American Unitarian Biography; Memoirs of Individuals Who Have Been Distinguished by Their Writings, Character, and Efforts in the Cause of Liberal Christianity Volume 2

American Unitarian Biography; Memoirs of Individuals Who Have Been Distinguished by Their Writings, Character, and Efforts in the Cause of Liberal Christianity Volume 2

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This historic book may have numerous typos and missing text. Purchasers can download a free scanned copy of the original book (without typos) from the publisher. Not indexed. Not illustrated. 1851 edition. Excerpt: ...address, might be heard only with patience. But no man could pretend to look down on the intellectual powers of Mr. Buckminster. No man, from any confidence in his own superior discernment, could pretend to regard with disrespect what he reverenced, or to think lightly of what he made the rule of his life, and the foundation of his hopes. If I were to mention any virtues as peculiarly characteristic of Mr. Buckminster, one would be that manliness of mind, which no applause broke down into any displays of vanity or affectation, which made no sacrifices of honesty or of propriety to acquire any man's favor, and which impressed all, who knew him, with unconstrained respect. Another would be his forgetfulness of self; so that by the frequent attacks of an alarming disease he was never subdued into complaint or despondence. He could not but have looked forward with some of those apprehensions which all, who knew him, felt; but they did not interrupt his exertions, or destroy his cheerfulness, or diminish his interest in the welfare of his friends, and of all whom he had the power to benefit. I have said that he was not insensible to the prospect that he had but a short time to do good to his fellow-men. Few of those who heard him on the day of the interment of Mr. Emerson, which took place but about a year before he himself was carried to the grave, have forgotten the prophetic foreboding which escaped him of his own death. That day was rendered yet more gloomy by our witnessing in him the symptoms of disease, and by a sense of the personal feeling, with which he must have quoted the words of the Poet, in speaking of his departed brother: --"O! 'tis well With him. But who knows what the coming hour, Veil'd in thick darkness, brings for -s." There...show more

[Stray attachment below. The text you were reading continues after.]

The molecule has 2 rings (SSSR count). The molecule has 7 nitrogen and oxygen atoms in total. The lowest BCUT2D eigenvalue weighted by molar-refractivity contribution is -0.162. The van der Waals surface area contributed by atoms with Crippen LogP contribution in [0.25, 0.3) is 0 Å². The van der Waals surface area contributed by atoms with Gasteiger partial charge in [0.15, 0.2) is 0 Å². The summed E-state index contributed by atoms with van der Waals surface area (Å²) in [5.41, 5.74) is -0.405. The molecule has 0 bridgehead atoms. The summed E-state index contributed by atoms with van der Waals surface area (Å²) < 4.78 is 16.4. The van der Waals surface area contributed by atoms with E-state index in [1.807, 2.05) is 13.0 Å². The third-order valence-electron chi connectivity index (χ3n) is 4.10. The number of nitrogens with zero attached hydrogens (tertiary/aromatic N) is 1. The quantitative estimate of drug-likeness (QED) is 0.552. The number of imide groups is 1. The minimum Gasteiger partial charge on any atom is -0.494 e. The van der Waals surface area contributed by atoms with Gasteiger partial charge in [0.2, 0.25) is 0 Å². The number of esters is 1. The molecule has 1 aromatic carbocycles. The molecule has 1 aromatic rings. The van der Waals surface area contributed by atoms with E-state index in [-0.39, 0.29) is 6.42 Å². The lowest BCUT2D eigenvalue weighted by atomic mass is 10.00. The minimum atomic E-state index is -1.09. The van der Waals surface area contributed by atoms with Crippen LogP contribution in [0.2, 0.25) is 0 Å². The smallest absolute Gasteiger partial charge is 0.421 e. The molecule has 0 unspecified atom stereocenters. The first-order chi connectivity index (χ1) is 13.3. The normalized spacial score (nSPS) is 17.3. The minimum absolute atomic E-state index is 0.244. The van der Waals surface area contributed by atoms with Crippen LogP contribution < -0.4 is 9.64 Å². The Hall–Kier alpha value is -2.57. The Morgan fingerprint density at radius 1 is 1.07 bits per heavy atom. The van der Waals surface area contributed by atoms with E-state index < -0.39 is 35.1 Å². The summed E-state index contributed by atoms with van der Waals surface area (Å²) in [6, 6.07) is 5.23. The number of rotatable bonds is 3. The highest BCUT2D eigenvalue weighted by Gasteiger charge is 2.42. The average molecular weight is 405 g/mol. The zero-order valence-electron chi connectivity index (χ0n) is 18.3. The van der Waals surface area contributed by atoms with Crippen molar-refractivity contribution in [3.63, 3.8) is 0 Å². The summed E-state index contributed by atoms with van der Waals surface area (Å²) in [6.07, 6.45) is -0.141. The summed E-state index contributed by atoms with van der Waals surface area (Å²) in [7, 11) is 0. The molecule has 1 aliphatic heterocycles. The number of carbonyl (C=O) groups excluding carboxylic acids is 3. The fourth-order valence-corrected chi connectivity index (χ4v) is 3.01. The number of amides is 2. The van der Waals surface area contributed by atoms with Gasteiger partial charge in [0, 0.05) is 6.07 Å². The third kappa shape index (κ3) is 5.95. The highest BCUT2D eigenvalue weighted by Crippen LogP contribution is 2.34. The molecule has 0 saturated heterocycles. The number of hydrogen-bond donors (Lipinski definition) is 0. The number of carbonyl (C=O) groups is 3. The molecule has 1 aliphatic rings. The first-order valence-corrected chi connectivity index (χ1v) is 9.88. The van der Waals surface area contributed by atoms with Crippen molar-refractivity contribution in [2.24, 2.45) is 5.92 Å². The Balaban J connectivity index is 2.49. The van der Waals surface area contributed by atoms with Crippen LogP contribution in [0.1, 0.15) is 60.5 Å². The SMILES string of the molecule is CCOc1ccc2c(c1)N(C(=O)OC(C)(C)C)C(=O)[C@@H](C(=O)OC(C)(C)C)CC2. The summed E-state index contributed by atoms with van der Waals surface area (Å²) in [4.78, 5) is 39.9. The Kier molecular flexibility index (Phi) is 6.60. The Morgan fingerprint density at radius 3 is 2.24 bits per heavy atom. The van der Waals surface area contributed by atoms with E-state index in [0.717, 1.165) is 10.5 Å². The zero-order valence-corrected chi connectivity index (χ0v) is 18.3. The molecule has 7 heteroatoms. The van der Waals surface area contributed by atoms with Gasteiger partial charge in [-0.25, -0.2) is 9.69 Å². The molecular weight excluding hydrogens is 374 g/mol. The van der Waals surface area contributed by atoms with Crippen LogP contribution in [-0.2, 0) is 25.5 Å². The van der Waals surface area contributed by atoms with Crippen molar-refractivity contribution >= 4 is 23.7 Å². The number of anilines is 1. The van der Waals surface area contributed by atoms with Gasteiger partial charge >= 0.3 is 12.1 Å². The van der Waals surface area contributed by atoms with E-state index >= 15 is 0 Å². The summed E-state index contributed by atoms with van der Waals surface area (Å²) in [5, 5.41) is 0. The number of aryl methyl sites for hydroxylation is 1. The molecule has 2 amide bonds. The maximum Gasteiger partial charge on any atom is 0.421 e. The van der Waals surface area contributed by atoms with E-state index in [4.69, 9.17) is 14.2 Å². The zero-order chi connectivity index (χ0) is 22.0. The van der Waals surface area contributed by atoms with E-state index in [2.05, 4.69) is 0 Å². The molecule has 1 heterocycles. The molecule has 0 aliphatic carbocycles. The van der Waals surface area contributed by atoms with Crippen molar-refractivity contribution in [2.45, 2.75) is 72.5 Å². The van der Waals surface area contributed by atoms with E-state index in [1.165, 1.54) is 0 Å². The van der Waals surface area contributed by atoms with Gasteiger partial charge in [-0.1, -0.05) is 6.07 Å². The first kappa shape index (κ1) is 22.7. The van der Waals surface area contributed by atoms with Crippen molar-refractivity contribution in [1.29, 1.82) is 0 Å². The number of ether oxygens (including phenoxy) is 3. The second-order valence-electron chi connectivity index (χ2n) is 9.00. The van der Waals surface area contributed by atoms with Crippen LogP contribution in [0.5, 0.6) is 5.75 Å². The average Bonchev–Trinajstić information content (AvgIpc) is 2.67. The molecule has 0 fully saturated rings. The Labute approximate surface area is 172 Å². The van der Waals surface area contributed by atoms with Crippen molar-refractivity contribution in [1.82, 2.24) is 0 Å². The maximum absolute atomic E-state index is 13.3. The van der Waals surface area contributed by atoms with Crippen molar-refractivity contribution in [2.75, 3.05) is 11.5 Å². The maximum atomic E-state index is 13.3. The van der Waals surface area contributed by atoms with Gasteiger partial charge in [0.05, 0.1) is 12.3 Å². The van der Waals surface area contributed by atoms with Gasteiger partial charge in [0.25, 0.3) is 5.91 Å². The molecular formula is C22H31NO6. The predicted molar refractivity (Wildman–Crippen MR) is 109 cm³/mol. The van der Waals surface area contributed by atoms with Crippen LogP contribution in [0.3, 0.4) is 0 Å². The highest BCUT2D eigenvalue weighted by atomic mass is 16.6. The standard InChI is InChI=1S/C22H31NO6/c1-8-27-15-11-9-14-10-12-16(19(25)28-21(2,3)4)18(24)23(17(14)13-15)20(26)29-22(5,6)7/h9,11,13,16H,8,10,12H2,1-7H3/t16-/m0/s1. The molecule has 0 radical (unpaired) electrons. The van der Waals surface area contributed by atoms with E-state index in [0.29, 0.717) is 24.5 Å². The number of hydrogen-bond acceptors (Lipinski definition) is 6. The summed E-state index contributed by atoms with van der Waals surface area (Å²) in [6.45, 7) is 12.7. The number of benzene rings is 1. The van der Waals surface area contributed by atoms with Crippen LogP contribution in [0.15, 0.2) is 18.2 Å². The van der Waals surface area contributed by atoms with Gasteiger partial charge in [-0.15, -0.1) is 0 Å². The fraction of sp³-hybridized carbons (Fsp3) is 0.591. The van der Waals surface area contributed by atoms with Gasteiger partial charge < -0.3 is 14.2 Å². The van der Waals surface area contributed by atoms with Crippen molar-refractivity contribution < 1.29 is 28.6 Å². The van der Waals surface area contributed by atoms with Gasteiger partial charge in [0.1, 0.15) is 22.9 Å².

Product details

  • Paperback | 116 pages
  • 189 x 246 x 6mm | 222g
  • Rarebooksclub.com
  • Miami Fl, United States
  • English
  • black & white illustrations
  • 1236668731
  • 9781236668738